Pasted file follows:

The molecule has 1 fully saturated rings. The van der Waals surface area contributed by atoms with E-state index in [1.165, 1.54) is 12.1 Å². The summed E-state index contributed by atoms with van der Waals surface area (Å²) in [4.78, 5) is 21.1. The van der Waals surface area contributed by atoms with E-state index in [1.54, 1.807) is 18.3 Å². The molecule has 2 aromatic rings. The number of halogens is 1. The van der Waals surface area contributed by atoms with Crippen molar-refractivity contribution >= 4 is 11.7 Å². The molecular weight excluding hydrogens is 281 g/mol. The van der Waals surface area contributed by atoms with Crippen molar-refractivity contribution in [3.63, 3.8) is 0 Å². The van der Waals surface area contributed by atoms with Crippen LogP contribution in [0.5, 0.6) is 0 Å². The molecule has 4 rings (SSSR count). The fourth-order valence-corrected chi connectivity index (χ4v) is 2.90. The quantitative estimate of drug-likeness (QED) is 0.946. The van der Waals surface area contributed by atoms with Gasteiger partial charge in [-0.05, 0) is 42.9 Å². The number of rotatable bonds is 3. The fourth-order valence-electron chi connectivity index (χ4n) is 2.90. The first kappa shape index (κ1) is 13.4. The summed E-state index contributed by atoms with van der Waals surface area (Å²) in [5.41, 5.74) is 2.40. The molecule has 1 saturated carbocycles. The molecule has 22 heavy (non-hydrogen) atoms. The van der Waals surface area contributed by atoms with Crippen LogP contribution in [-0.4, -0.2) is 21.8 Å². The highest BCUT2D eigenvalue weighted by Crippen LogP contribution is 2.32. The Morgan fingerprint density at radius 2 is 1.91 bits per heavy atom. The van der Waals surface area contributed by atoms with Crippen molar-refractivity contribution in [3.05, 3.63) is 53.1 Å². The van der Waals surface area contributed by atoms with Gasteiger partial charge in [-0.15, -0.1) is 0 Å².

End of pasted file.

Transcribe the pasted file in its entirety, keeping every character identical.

The molecule has 1 fully saturated rings. The van der Waals surface area contributed by atoms with E-state index in [1.165, 1.54) is 12.1 Å². The summed E-state index contributed by atoms with van der Waals surface area (Å²) in [4.78, 5) is 21.1. The van der Waals surface area contributed by atoms with E-state index in [1.54, 1.807) is 18.3 Å². The molecule has 2 aromatic rings. The number of halogens is 1. The van der Waals surface area contributed by atoms with Crippen molar-refractivity contribution >= 4 is 11.7 Å². The molecular weight excluding hydrogens is 281 g/mol. The van der Waals surface area contributed by atoms with Crippen molar-refractivity contribution in [3.63, 3.8) is 0 Å². The van der Waals surface area contributed by atoms with Crippen LogP contribution in [0.5, 0.6) is 0 Å². The molecule has 4 rings (SSSR count). The fourth-order valence-corrected chi connectivity index (χ4v) is 2.90. The quantitative estimate of drug-likeness (QED) is 0.946. The van der Waals surface area contributed by atoms with Gasteiger partial charge in [-0.05, 0) is 42.9 Å². The number of rotatable bonds is 3. The fourth-order valence-electron chi connectivity index (χ4n) is 2.90. The first kappa shape index (κ1) is 13.4. The summed E-state index contributed by atoms with van der Waals surface area (Å²) in [5.41, 5.74) is 2.40. The molecule has 1 saturated carbocycles. The molecule has 22 heavy (non-hydrogen) atoms. The van der Waals surface area contributed by atoms with Crippen LogP contribution in [-0.4, -0.2) is 21.8 Å². The highest BCUT2D eigenvalue weighted by Crippen LogP contribution is 2.32. The Morgan fingerprint density at radius 2 is 1.91 bits per heavy atom. The van der Waals surface area contributed by atoms with Crippen molar-refractivity contribution in [3.05, 3.63) is 53.1 Å². The van der Waals surface area contributed by atoms with Gasteiger partial charge in [-0.15, -0.1) is 0 Å².